Tuesday, September 29, 2009

“There are worse crimes than burning books. One of them is not reading them.” – Joseph Alexandrovitch Brodsky

September 26 – October 6, 2009 is Banned Books Week in the United States. To celebrate, the American Library Association is holding reading events at libraries across the country where select banned books will be read aloud. They have also created an interactive map showing every attempt to ban a book in the United States during the period 2007-2009. Click here to check it out. I live in Connecticut, so imagine my surprise when I learned by clicking on the interactive map that the public schools in Manchester, CT briefly banned Mark Twain’s Huckleberry Finn from its classrooms due to racially charged language. Books often speak to the age in which they were written, and if we were to eliminate books from libraries that were in some way tainted by the social views of their age, few books would remain.

After checking for lists of banned books, I found the list of banned or challenged books from this year, also published by the American Library Association. This astonishing list shows that books spanning many genres have been susceptible to public challenges. Besides perennially banned classics such as The Catcher in the Rye, To Kill a Mockingbird, The Bluest Eye, and the Harry Potter series, I also found some history books on the list. In particular, Howard Zinn’s A People’s History of the United States was challenged this year as part of the curriculum of North Stafford Virginia High School’s AP United States History class. Although the book was not the primary textbook of the course, the book was challenged as being “un-American, leftist, propaganda.” To balance out the “un-American” and “leftist” aspects of the book, the students were also required to read an article titled, “Howard Zinn’s Disappointing History of the United States.”

The idea of book banning has existed as long as books have been published. Book banning is not only a challenge to the text being banned, but to the very right of all people to read and write about ideas which may not garner the approval of all of society. If we examine American history, reading has been considered a hallmark of our citizenship since the American Revolution. During the early years of the republic, reading allowed citizens to learn about their government and its laws and to help these ideas to spread. Furthermore, reading allowed people to understand different political ideas and to conceive of different definitions of citizenship. This kind of understanding imparted by books, pamphlets and even newspapers allowed people to form educated opinions, even if they opposed those in power. So banning books is not just about robbing a child or adult of a reading experience that might be informative and fun, it’s also a challenge to a basic tenet of our citizenship. By not supporting book banning, we acknowledge the right of everyone to read books such as Howard Zinn’s A People’s History of the United States, and to still be able to draw their own conclusions. Interestingly, several United States Presidents have spoken out against book banning and its attempts to quiet the voice of opposition and to deny free speech. In a speech delivered at Dartmouth College on June 14, 1953, Dwight D. Eisenhower said, “Don’t join the book burners. Don’t think you are going to conceal thoughts by concealing evidence that they ever existed.” President Lyndon Johnson also spoke out against book banning by advocating for the positive influence of books on society, “books and ideas are the most effective weapon against intolerance and ignorance.”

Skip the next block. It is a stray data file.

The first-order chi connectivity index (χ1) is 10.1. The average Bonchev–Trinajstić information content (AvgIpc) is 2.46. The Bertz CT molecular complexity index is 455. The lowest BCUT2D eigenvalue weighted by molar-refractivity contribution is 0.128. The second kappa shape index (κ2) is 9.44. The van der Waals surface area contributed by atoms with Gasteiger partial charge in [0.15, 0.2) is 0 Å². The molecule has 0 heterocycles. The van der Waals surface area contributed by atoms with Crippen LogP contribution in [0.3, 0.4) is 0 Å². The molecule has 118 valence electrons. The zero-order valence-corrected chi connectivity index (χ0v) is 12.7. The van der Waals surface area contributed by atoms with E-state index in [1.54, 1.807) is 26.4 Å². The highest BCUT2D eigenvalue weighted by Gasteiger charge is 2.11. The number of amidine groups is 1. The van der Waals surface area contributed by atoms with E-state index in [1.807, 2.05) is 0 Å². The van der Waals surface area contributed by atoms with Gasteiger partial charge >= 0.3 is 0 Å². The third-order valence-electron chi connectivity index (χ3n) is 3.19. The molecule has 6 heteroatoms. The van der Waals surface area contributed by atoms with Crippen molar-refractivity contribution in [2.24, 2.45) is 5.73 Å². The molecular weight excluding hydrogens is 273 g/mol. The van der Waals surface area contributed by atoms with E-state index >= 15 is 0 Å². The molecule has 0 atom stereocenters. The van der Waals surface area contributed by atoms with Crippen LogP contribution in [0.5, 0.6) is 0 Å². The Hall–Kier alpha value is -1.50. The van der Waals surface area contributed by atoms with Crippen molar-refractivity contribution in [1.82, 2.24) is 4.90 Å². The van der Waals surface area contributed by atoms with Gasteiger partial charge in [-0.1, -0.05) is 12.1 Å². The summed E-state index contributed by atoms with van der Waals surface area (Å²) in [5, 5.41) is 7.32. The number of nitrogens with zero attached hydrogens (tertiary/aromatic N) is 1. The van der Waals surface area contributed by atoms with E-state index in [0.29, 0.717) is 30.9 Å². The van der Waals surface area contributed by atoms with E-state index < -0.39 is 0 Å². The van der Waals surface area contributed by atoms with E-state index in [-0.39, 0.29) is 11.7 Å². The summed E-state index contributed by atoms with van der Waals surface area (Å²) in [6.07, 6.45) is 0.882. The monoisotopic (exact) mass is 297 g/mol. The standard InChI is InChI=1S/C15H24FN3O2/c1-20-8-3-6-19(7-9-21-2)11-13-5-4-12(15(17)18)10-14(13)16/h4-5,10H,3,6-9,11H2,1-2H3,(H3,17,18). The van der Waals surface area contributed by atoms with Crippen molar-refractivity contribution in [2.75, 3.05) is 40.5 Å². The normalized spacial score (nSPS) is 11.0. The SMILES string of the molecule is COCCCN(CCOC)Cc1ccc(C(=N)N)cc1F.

Happy Banned Books Week!

[Image via thebookladysblog]

1 comment:

  1. I love the ALA poster, "FREADOM." Great choice.